Additionally, the coach or evaluator must analyze each lifter as a unique individual, taking into account his or her age, experience level, technical competence, etc.

Breaking Down Each Task

Task #1 – Setup

Setup Strength requirements – N/A

Setup Technical requirements – Moderate

  • The athlete must have sufficient mobility to address the bar in an efficient position to begin the first pull
  • The athlete must be able to hookgrip the bar with a proper grip width and hand position
  • The athlete can generate and maintain tension in the lats

Setup Discussion

  • Several subtasks in the setup need to be taught by the coach, such as grip width and hookgrip, and require practice to generate consistency
  • Mobility needs can be addressed with standard mobility improvement techniques, particularly in the hips and ankles
    • Certain athletes, particularly superheavyweights and overly tall lifters may have unique anatomical variances in the setup requiring individual adaptations for comfort and consistency
  • Lat tension must be explained by the coach and consistently practiced whenever the bar is approached
  • Consistency in setup, without excess thought, is the foundation of solid technique

Setup Evaluation Points

  • Strength – N/A
  • Technical
    • Consistent approach to bar and getting into position
    • Hookgrip
    • Shoulders covering bar
    • Hips at angle appropriate for athlete – consistent angle each lift
    • Athlete is tight, lats tensioned

Task #2 – First Pull

First Pull Strength requirements – High.

  • Ideally, the athlete will have significant strength reserves that lifting the weight from the floor isn’t near their physical limit

First Pull Technical Requirements – Moderate

  • Can the athlete lift the bar off the floor, keeping position with shoulders over the bar for as long as possible, and move the knees around the bar instead of the bar around the knees?

First Pull Discussion

  • For strong lifters, the first pull is rarely a problem
  • For weaker or more efficient lifters (who lift weights closer to their theoretical maximum) it can be more challenging to maintain appropriate positions through the first pull that set him or her up for maximizing performance in the second pull
  • In either case, improving strength can improve first pull performance
  • Many lifters can successfully utilize snatch-grip deadlifts and snatch pulls as long as they maintain proper form and position throughout the movement
  • More advanced and more efficient lifters should include pauses just off the floor, just below the knee, or in the Power Position in the snatch, snatch pull or snatch-grip deadlift. All lifters will benefit from improvement in maintaining lat tension. Pauses are particularly useful for this.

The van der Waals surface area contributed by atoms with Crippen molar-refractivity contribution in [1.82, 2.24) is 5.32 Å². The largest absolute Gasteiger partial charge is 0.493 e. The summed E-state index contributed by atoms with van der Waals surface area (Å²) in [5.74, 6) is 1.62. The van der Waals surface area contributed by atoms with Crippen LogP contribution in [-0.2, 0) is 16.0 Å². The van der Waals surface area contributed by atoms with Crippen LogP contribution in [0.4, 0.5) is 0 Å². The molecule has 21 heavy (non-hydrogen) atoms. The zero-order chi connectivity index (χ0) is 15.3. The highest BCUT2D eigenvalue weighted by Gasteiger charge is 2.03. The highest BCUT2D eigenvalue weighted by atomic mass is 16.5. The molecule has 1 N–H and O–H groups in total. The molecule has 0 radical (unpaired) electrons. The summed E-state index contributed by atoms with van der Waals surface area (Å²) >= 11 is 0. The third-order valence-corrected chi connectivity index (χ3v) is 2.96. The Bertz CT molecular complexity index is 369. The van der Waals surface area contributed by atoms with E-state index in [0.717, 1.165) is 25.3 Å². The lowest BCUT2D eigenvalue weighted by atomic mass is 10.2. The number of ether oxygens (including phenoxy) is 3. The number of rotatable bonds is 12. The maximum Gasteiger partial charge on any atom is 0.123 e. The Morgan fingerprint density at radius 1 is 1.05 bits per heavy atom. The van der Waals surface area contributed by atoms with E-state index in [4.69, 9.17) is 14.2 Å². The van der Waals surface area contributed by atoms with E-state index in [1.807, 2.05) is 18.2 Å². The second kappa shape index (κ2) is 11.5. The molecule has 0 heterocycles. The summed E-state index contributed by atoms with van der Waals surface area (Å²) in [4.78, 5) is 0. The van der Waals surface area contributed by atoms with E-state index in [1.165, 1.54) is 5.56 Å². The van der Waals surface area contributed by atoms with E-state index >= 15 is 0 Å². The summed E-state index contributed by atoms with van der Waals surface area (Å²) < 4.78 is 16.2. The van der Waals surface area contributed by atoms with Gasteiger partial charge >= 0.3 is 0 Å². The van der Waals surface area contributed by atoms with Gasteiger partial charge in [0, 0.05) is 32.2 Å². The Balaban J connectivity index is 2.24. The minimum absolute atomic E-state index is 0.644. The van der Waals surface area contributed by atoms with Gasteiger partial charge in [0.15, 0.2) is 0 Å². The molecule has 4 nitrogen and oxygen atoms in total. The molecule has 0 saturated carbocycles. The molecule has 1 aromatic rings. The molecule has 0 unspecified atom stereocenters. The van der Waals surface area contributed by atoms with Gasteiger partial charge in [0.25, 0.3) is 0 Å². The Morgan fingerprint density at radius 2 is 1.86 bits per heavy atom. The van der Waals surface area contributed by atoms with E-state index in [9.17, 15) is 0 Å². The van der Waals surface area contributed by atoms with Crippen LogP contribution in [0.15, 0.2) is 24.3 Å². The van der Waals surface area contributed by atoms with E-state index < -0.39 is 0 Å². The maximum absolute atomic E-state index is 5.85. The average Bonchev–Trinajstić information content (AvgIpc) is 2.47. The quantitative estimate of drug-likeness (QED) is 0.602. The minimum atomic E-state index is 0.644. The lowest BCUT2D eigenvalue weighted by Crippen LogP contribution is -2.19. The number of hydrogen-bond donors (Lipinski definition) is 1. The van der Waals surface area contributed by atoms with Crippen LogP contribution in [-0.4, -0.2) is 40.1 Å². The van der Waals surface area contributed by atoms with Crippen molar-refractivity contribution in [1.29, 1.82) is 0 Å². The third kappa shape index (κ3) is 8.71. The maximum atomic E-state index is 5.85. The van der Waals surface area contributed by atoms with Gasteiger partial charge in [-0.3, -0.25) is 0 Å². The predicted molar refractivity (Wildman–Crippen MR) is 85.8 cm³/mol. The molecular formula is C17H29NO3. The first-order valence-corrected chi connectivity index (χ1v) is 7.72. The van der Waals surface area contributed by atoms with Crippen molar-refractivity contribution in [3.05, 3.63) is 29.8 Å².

• Pauses in the first pull also require the athlete to properly load the posterior chain and maintain tension throughout the movement
  • The first pull is a task that will always benefit from improved strength
    • Improved leg strength allows heavier weights to be picked up, while improved spinal erector and abdominal strength helps maintain better and more consistent positions
    • Increased upper back strength improves consistency and quality of lat tension

First Pull Evaluation Points

  • Strength
    • Can the athlete lift the weight from the floor to the power position with proper form and positioning?
  • Technical
    • Does the athlete keep appropriate hip and back angles (for the given starting position)?
    • Does the athlete maintain posterior chain and lat tension throughout the movement?
    • Does the athlete move the knees around the bar or the bar around the knees?
    • Does the athlete keep the bar covered by the shoulders for as long as possible?
    • Does the athlete keep weight balanced properly (not too far back on heels or forward on toes)?

Recommended movements to improve the First Pull:

  • Snatch-grip deadlift
  • Snatch pull
  • Paused snatch pulls (paused just off floor, just below knees, or in the Power Position)
  • Barbell rows
  • RDL’s, including unilateral RDL’s

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Task #3 – Second Pull

Second Pull Strength Requirements – High.

  • The athlete must apply maximum upward force to the bar through explosive extension of the legs and hips with minor upward impulse added by the upper body

Second Pull Technical Requirements – HIgh.

  • The athlete must aggressively and violently extend upward through complete extension of the legs, through the hips, knees, and ankles, along with vertical pull generated by the shoulder girdle to drive the barbell upward to provide time to move underneath

Second Pull Discussion

  • The second pull, while a strength driven movement, is not purely dependent on strength
  • Strength must be applied forcefully and efficiently to harness the athlete’s potential.